The U.S. is badly in need of immigration reform, and if the case hadn't been made sufficiently by President
In striking down three of four challenged sections of Arizona's anti-illegal immigration law on a 5-3 vote (with Justice
While disappointing, the court's choice to uphold that section of the law wasn't too great a surprise. In oral arguments in April, some justices appeared to be leaning toward that position. The U.S. already routinely provides information about legal status to police when requested.
In granting that victory to the state, the court has greatly increased the likelihood of racial profiling. Police must have "reasonable suspicion" to inquire about immigration under the state law; merely being Latino would not be regarded as permissible, but what would? That isn't clear from the court's decision — and there's likely to be additional legal wrangling over alleged incidents of racial profiling in Arizona and elsewhere for many years to come as a result.
What is apparent, however, is that neither Arizona nor any of the other states that have passed tough anti-immigration laws in recent years has the authority to act independently of the federal government and invent new laws or penalties to address the matter, no matter how frustrating they may find current policy.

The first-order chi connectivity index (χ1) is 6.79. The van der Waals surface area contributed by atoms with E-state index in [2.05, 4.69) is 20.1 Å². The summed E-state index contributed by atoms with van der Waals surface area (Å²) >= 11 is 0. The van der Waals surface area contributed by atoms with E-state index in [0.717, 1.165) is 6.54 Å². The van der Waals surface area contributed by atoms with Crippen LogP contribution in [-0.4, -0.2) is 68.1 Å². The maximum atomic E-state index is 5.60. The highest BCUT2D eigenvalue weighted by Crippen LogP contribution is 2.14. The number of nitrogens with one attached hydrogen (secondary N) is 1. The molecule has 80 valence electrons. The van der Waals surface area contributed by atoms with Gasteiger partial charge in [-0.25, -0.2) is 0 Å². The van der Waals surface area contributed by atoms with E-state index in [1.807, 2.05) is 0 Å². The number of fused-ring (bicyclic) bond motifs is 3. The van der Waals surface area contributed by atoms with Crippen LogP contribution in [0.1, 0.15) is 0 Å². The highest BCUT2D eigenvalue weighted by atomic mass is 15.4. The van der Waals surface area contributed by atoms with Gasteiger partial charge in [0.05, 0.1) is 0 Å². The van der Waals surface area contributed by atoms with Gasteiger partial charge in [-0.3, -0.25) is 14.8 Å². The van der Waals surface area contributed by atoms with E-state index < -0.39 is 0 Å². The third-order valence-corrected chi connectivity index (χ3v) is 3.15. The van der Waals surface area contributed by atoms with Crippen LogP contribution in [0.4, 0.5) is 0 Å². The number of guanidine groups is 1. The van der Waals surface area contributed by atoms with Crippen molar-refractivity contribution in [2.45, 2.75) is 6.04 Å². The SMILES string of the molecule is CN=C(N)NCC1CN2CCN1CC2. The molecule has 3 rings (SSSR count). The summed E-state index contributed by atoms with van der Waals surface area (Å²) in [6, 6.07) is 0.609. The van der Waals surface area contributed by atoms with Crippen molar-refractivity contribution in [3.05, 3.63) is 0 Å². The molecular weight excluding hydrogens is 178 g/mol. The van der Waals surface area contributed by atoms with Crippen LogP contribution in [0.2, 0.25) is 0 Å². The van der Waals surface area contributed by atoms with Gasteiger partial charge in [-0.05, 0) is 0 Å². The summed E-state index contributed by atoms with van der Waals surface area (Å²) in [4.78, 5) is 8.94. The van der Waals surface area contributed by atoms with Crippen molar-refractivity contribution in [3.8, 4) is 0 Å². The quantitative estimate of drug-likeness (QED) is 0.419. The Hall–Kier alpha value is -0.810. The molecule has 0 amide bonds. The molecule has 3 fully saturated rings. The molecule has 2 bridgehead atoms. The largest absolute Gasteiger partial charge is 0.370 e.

The court struck down the provisions of the law that make it a crime for illegal immigrants not to possess federal ID cards, make it a crime for illegal immigrants to seek employment in the U.S. and allow police to arrest an illegal immigrant without a warrant. In all three cases, Arizona was essentially usurping federal authority.
Yet many Republicans cling to the theory that stopping a Spanish-speaking person on the street and demanding to see his or her "papers" is an appropriate vision for America and not better suited to Cold War Eastern Europe or some third world dictatorship. Such a heavy-handed approach that aggressively pursues people who are otherwise law-abiding has done wonders for Mr. Obama's appeal with Hispanic voters, despite the fact the incumbent president has actually deported more illegal immigrants in his first term than his Republican predecessor.
Make no mistake, the court's decision is probably not the final word on immigration any more than Mr. Obama's decision last week not to deport the estimated 800,000 young people who came to the U.S. illegally as children solved the problem. What the U.S. needs right now is comprehensive immigration reform that provides a path to citizenship for those who deserve it.
But that seems beyond the reach of politically gridlocked Washington right now, particularly if the GOP continues to insist on demonizing the estimated 11 million undocumented immigrants living in this country. If true reform couldn't happen whenGeorge W. Bushadvocated for it as president because of Republican opposition in Congress, it seems even less likely today.